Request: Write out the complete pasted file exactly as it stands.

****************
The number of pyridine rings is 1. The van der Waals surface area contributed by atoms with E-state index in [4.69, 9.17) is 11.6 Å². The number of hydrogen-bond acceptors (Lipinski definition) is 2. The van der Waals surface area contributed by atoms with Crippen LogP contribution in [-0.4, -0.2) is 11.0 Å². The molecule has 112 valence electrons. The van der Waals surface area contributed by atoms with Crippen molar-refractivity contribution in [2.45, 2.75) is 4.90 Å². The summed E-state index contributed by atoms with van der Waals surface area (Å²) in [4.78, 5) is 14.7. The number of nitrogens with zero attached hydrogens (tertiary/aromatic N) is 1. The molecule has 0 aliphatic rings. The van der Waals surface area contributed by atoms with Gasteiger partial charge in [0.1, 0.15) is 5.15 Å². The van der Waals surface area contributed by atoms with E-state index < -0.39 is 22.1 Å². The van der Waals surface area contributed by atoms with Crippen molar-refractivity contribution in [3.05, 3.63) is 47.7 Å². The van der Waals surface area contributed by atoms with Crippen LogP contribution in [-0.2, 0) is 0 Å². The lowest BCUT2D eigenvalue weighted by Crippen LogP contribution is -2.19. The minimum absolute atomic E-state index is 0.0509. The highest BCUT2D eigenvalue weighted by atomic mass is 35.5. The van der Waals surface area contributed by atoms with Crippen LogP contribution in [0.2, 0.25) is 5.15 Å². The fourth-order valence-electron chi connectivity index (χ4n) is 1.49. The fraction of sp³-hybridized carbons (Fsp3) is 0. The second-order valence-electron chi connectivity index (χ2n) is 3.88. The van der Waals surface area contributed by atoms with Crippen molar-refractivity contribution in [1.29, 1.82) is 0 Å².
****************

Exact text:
The number of pyridine rings is 1. The van der Waals surface area contributed by atoms with E-state index in [4.69, 9.17) is 11.6 Å². The number of hydrogen-bond acceptors (Lipinski definition) is 2. The van der Waals surface area contributed by atoms with Crippen LogP contribution in [-0.4, -0.2) is 11.0 Å². The molecule has 112 valence electrons. The van der Waals surface area contributed by atoms with Crippen molar-refractivity contribution in [2.45, 2.75) is 4.90 Å². The summed E-state index contributed by atoms with van der Waals surface area (Å²) in [4.78, 5) is 14.7. The number of nitrogens with zero attached hydrogens (tertiary/aromatic N) is 1. The molecule has 0 aliphatic rings. The van der Waals surface area contributed by atoms with Gasteiger partial charge in [0.1, 0.15) is 5.15 Å². The van der Waals surface area contributed by atoms with E-state index < -0.39 is 22.1 Å². The van der Waals surface area contributed by atoms with Crippen molar-refractivity contribution in [3.05, 3.63) is 47.7 Å². The van der Waals surface area contributed by atoms with Crippen LogP contribution in [-0.2, 0) is 0 Å². The lowest BCUT2D eigenvalue weighted by Crippen LogP contribution is -2.19. The minimum absolute atomic E-state index is 0.0509. The highest BCUT2D eigenvalue weighted by atomic mass is 35.5. The van der Waals surface area contributed by atoms with Crippen LogP contribution in [0.2, 0.25) is 5.15 Å². The fourth-order valence-electron chi connectivity index (χ4n) is 1.49. The fraction of sp³-hybridized carbons (Fsp3) is 0. The second-order valence-electron chi connectivity index (χ2n) is 3.88. The van der Waals surface area contributed by atoms with Crippen molar-refractivity contribution in [1.29, 1.82) is 0 Å².